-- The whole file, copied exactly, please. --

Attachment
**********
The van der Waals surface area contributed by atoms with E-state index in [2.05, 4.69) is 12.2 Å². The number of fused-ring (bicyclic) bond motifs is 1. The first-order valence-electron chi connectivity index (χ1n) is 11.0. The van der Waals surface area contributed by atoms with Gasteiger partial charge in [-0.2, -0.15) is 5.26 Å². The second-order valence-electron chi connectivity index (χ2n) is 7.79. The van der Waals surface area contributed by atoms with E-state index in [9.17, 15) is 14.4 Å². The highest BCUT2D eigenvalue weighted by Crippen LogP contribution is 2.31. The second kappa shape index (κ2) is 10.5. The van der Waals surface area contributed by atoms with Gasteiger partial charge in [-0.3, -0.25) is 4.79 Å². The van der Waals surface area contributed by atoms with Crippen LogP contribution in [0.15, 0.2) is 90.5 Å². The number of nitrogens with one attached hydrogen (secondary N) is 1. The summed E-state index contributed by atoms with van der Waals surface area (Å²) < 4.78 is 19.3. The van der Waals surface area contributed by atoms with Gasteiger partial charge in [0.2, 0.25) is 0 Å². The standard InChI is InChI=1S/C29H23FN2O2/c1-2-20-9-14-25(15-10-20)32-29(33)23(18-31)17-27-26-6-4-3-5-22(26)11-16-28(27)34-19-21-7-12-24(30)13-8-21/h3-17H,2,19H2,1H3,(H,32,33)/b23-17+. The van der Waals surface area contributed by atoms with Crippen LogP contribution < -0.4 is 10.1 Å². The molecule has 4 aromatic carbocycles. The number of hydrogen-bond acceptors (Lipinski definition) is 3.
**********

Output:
The van der Waals surface area contributed by atoms with E-state index in [2.05, 4.69) is 12.2 Å². The number of fused-ring (bicyclic) bond motifs is 1. The first-order valence-electron chi connectivity index (χ1n) is 11.0. The van der Waals surface area contributed by atoms with Gasteiger partial charge in [-0.2, -0.15) is 5.26 Å². The second-order valence-electron chi connectivity index (χ2n) is 7.79. The van der Waals surface area contributed by atoms with E-state index in [9.17, 15) is 14.4 Å². The highest BCUT2D eigenvalue weighted by Crippen LogP contribution is 2.31. The second kappa shape index (κ2) is 10.5. The van der Waals surface area contributed by atoms with Gasteiger partial charge in [-0.3, -0.25) is 4.79 Å². The van der Waals surface area contributed by atoms with Crippen LogP contribution in [0.15, 0.2) is 90.5 Å². The number of nitrogens with one attached hydrogen (secondary N) is 1. The summed E-state index contributed by atoms with van der Waals surface area (Å²) < 4.78 is 19.3. The van der Waals surface area contributed by atoms with Gasteiger partial charge in [0.2, 0.25) is 0 Å². The standard InChI is InChI=1S/C29H23FN2O2/c1-2-20-9-14-25(15-10-20)32-29(33)23(18-31)17-27-26-6-4-3-5-22(26)11-16-28(27)34-19-21-7-12-24(30)13-8-21/h3-17H,2,19H2,1H3,(H,32,33)/b23-17+. The van der Waals surface area contributed by atoms with Crippen LogP contribution < -0.4 is 10.1 Å². The molecule has 4 aromatic carbocycles. The number of hydrogen-bond acceptors (Lipinski definition) is 3.